Histological Differentiation. — The genesis of the tissues del^ends upon — 1, the multiplication of cells; 2d, the siXK.nalization of cells; ;ki, the development of intercellular substance. The first of the fiictors will be discussed in a later chaptiT. The secoml and third are to be considered here.

The first tissue to appear is the epithelium of the ectoderm and entoderm; the second form of tissue is the mesenchyma, for the mesothelial portion of the mesoderm is also epithelium. Histological differentiation, therefore, begins with epithelium and mesenchyma; these two primitive tissues we must consider separately.

  • If the kidneys be oonsid«*red qr glands they would voiur under this head, as liranchinf^ tubular f^lands.

t If we oonsitler the luii^ as a gland and the bronchi as ducts, the lung nouhl come under Uiis head as a compound alveolar gland

A. Epithelium

In invertebrates the ectoderm and entoderm as soon as they become cellular consist each of a single row of polyhedral cells, which in the most primitive type are of equal height. The cells when viewed from the surface are always irregular in outline, usually five and six-sided, sometimes seven-sided or more, but probably never four-sided, except occasionally isolated cells, whicn assume that outline. When the cells are not modified by the presence of yolk, the round or nearly round nucleus lies in the centre of each ceil. In every epithelial cell three axes may be distin^ished, two parallel, with one perpendicular to the surface of the myer, of which the cell forms a part. In the primitive epithelium the three axis are approximately equal in leneth, hence the tissue is said to be composed of " cubical" (cuboidal) cells. There is very little substance between the cells, and it always remains relatively insignificant in epithelium in marked contrast to its development in the mesenchyma.

In probably all vertebrates the ectoderm and entoderm during segmentation are both several-layered, but after the close of segmentation they soon become each single-layered, as we have seen. The significance of this modification of the course of development is imknown.

The further differentiation of the epithelial germ-layers depends on — 1, the formation of folds, already discussed, p. IGl; 2, changes in the proportion of the cellular axes; 3, structural changes in the cells; 4, arrangement of the cells* in several strata. Concerning the latter factors a few words are necessary. The horizontal axis usually remain approximately equal in length, while the perpendicular axis varies independently and to a much greater extent. That epithelial cells are primitively equiaxial may be accepted as an axiom. Yet in vertebrates there are marked departures from this type during very early stages. From the cuboidal type arise the principal modifications known as the " cylinder" epithelium and the " pavement" epithelium — names which are unfortunate. As regards the structural differentiation^ we must distinguish between the specialization of single cells and that of groups of cells. The former is presumably the primitive form, since it predominates in ccelenterates ; the laticr has been evolved, we must assume, by the grouping of specialized cells ; but in the development of a vertebrate we see always a cluster of cells gradually differentiated from their fellows, and never the cells first specialized and then collected by migration or otherwise. Speaking generally we may say that the higher we ascend the animal scale the less specialization do we find of isolated cells, and the more of groups of cells. This noteworthy fact will, I think, be ultimately found to possess an important significance at present hidden from us. The development of additional strata^ which is especially characteristic of the vertebrate ectoderm, is described in the chapter on the epidermis.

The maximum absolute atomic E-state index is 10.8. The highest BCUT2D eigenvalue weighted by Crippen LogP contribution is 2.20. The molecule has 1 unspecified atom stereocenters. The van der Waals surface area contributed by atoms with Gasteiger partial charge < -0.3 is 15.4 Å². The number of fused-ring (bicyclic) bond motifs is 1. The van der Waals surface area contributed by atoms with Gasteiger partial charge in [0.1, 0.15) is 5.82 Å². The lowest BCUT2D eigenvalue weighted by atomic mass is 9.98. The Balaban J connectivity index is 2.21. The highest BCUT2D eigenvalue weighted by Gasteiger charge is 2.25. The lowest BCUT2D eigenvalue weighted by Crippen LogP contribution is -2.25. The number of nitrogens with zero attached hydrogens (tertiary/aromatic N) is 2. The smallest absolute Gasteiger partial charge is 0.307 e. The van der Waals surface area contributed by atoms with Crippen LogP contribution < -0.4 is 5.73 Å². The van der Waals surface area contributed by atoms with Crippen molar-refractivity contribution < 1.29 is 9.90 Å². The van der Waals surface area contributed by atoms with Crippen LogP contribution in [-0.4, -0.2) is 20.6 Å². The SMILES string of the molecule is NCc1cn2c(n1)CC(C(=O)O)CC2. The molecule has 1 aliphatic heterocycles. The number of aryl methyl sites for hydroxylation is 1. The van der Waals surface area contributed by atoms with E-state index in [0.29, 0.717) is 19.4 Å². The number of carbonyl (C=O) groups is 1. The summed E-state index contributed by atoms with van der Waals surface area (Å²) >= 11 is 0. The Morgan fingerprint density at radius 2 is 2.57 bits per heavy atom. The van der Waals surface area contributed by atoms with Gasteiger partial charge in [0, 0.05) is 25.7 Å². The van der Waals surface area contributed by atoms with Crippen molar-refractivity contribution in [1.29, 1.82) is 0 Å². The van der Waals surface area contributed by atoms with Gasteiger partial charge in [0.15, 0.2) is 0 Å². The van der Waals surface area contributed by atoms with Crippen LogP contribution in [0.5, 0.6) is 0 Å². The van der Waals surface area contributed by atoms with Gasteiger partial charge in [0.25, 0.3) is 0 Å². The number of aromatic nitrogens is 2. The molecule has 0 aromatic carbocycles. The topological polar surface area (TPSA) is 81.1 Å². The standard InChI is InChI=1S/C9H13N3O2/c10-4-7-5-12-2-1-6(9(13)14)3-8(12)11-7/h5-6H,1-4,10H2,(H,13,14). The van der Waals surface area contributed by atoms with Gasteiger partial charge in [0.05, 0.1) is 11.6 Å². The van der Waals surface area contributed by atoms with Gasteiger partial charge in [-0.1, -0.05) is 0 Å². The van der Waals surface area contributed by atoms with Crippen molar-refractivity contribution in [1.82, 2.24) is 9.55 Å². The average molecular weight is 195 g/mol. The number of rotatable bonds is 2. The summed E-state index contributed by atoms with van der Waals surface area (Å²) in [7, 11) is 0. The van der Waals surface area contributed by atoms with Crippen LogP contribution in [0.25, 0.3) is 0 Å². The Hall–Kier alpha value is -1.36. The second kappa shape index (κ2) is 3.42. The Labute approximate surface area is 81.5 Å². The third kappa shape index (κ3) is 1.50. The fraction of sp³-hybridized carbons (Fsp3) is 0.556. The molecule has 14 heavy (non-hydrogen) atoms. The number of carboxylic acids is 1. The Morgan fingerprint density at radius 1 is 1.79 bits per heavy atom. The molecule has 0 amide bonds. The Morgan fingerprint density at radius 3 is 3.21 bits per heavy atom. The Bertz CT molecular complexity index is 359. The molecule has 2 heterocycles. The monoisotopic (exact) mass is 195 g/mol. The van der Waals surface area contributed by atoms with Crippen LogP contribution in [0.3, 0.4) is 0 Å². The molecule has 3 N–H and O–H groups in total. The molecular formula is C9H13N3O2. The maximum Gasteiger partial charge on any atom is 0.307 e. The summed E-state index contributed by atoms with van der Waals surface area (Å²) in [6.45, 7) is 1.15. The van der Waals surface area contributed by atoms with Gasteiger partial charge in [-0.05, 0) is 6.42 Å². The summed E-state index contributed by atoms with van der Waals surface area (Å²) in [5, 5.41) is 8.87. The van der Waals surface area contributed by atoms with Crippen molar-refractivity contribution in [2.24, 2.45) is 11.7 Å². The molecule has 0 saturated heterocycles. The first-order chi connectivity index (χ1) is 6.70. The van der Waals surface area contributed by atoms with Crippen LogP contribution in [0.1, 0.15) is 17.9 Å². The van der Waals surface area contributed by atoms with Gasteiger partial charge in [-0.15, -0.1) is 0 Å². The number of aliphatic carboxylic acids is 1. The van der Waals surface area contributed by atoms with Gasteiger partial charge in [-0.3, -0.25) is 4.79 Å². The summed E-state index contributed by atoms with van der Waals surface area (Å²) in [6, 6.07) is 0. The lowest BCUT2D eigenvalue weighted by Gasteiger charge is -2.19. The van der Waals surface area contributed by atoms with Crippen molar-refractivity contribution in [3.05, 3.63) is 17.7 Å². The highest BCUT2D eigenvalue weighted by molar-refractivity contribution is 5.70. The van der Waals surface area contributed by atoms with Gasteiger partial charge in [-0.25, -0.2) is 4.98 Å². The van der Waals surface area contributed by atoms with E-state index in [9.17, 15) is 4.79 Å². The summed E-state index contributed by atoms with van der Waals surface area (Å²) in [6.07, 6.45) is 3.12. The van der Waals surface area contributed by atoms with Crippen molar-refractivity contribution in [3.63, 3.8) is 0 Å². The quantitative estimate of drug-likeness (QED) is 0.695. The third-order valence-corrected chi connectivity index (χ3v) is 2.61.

B. Mesenchyma

The first histological differentiation of the mesenchyma in vertebrates is the separation of a certain number of cells from all attachment to their fellows; these cells are capable of changing their site, and during further development they increase in number and variety. The first of these cells to appear are the blood-cells of the so-called blood islands. For all mesodermic cells not mechanically united to others, but capable of change of site, I have assumed that the primitive type was a cell capable of independent amoeboid movements, and have proposed for them (Minot, 23^ 207), the collective name of Mesamcehoids — as a term at once appropriate and corresponding to a natural cla^s of tissues. The mesamoeboids, then, I regard as a primitive form of the cells of the mesoderm, thus implying that when amoeboid cells are found in the higher metazoa we are dealing with those free mesodermic elements which have been least modified in the course of development. According to this view the wander cells and white corpuscles in vertebrates represent one of the earliest tissues of the mesoderm. As already pointed out, the essential feature of the mesenchyma is that its cells lie somewhat apart and are connected together by protoplasmatic processes running from cell to cell ; the space between the cells is filled with a homogeneous, structureless, transparent substance, which is at first perhaps merely a serous fluid, and which is known as the basal substance (Grundsubstanz) or matrix. The mesenchymal matrix is the seat of numerous modifications, varying according to the special tissue formed out of the mesenchyma; each modification of the matrix is associated with the corresponding specific change of the cells.

III. History of the Theory op the Germ-Layers